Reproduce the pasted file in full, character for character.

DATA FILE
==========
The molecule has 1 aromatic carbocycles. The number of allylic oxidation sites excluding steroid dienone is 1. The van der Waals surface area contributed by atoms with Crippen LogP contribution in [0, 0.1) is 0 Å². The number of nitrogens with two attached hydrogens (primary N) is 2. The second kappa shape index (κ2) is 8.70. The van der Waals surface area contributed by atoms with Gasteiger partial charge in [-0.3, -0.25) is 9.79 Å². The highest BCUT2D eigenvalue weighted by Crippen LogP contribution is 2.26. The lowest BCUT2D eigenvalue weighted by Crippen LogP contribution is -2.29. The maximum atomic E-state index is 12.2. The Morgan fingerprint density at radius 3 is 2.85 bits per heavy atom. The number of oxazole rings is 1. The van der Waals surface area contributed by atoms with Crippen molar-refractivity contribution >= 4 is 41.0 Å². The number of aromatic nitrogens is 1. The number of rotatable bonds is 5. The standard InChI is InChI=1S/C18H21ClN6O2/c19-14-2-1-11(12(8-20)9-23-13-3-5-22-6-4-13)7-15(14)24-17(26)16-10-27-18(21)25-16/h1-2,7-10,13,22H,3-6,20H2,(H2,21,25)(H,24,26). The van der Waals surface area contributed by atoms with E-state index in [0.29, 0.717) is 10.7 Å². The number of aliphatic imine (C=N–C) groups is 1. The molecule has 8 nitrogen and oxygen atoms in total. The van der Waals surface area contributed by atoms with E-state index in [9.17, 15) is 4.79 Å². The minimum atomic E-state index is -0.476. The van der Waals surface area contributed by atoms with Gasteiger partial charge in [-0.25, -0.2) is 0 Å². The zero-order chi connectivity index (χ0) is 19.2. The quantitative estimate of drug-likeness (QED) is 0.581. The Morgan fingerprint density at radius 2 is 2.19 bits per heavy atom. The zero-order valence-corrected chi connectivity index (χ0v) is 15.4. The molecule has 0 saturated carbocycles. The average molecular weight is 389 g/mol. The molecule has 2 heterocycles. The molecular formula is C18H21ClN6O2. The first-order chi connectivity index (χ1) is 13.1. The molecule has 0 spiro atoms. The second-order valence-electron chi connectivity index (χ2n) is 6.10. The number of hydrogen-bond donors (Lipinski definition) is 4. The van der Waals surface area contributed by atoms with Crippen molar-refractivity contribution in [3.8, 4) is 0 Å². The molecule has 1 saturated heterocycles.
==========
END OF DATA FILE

The molecule has 1 aromatic carbocycles. The number of allylic oxidation sites excluding steroid dienone is 1. The van der Waals surface area contributed by atoms with Crippen LogP contribution in [0, 0.1) is 0 Å². The number of nitrogens with two attached hydrogens (primary N) is 2. The second kappa shape index (κ2) is 8.70. The van der Waals surface area contributed by atoms with Gasteiger partial charge in [-0.3, -0.25) is 9.79 Å². The highest BCUT2D eigenvalue weighted by Crippen LogP contribution is 2.26. The lowest BCUT2D eigenvalue weighted by Crippen LogP contribution is -2.29. The maximum atomic E-state index is 12.2. The Morgan fingerprint density at radius 3 is 2.85 bits per heavy atom. The number of oxazole rings is 1. The van der Waals surface area contributed by atoms with Crippen molar-refractivity contribution >= 4 is 41.0 Å². The number of aromatic nitrogens is 1. The number of rotatable bonds is 5. The standard InChI is InChI=1S/C18H21ClN6O2/c19-14-2-1-11(12(8-20)9-23-13-3-5-22-6-4-13)7-15(14)24-17(26)16-10-27-18(21)25-16/h1-2,7-10,13,22H,3-6,20H2,(H2,21,25)(H,24,26). The van der Waals surface area contributed by atoms with E-state index in [0.29, 0.717) is 10.7 Å². The number of aliphatic imine (C=N–C) groups is 1. The molecule has 8 nitrogen and oxygen atoms in total. The van der Waals surface area contributed by atoms with E-state index in [9.17, 15) is 4.79 Å². The minimum atomic E-state index is -0.476. The van der Waals surface area contributed by atoms with Gasteiger partial charge in [-0.25, -0.2) is 0 Å². The zero-order chi connectivity index (χ0) is 19.2. The quantitative estimate of drug-likeness (QED) is 0.581. The Morgan fingerprint density at radius 2 is 2.19 bits per heavy atom. The zero-order valence-corrected chi connectivity index (χ0v) is 15.4. The molecule has 0 saturated carbocycles. The average molecular weight is 389 g/mol. The molecule has 2 heterocycles. The molecular formula is C18H21ClN6O2. The first-order chi connectivity index (χ1) is 13.1. The molecule has 0 spiro atoms. The second-order valence-electron chi connectivity index (χ2n) is 6.10. The number of hydrogen-bond donors (Lipinski definition) is 4. The van der Waals surface area contributed by atoms with Crippen molar-refractivity contribution in [3.8, 4) is 0 Å². The molecule has 1 saturated heterocycles.